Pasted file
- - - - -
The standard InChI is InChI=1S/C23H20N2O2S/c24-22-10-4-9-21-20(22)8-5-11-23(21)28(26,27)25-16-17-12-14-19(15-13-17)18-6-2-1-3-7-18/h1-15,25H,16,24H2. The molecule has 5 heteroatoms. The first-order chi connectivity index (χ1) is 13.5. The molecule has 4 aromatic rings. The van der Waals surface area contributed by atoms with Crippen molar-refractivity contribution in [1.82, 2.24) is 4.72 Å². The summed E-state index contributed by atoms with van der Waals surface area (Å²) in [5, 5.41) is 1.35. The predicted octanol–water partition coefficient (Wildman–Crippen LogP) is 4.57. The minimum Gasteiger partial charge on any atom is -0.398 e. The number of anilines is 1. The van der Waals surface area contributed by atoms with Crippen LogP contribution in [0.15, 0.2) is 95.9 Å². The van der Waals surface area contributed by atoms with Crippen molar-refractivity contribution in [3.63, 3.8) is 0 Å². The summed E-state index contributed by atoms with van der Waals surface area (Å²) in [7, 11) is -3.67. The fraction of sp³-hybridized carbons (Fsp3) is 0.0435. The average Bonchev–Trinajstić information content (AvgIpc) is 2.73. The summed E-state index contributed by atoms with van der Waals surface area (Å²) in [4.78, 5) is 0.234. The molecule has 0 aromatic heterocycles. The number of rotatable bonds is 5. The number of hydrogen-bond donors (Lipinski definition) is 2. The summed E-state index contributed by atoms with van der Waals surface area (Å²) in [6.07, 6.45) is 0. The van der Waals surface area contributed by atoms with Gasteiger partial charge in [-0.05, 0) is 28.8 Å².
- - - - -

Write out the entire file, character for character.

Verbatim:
The standard InChI is InChI=1S/C23H20N2O2S/c24-22-10-4-9-21-20(22)8-5-11-23(21)28(26,27)25-16-17-12-14-19(15-13-17)18-6-2-1-3-7-18/h1-15,25H,16,24H2. The molecule has 5 heteroatoms. The first-order chi connectivity index (χ1) is 13.5. The molecule has 4 aromatic rings. The van der Waals surface area contributed by atoms with Crippen molar-refractivity contribution in [1.82, 2.24) is 4.72 Å². The summed E-state index contributed by atoms with van der Waals surface area (Å²) in [5, 5.41) is 1.35. The predicted octanol–water partition coefficient (Wildman–Crippen LogP) is 4.57. The minimum Gasteiger partial charge on any atom is -0.398 e. The number of anilines is 1. The van der Waals surface area contributed by atoms with Crippen LogP contribution in [0.15, 0.2) is 95.9 Å². The van der Waals surface area contributed by atoms with Crippen molar-refractivity contribution in [3.63, 3.8) is 0 Å². The summed E-state index contributed by atoms with van der Waals surface area (Å²) in [7, 11) is -3.67. The fraction of sp³-hybridized carbons (Fsp3) is 0.0435. The average Bonchev–Trinajstić information content (AvgIpc) is 2.73. The summed E-state index contributed by atoms with van der Waals surface area (Å²) in [4.78, 5) is 0.234. The molecule has 0 aromatic heterocycles. The number of rotatable bonds is 5. The number of hydrogen-bond donors (Lipinski definition) is 2. The summed E-state index contributed by atoms with van der Waals surface area (Å²) in [6.07, 6.45) is 0. The van der Waals surface area contributed by atoms with Gasteiger partial charge in [-0.05, 0) is 28.8 Å².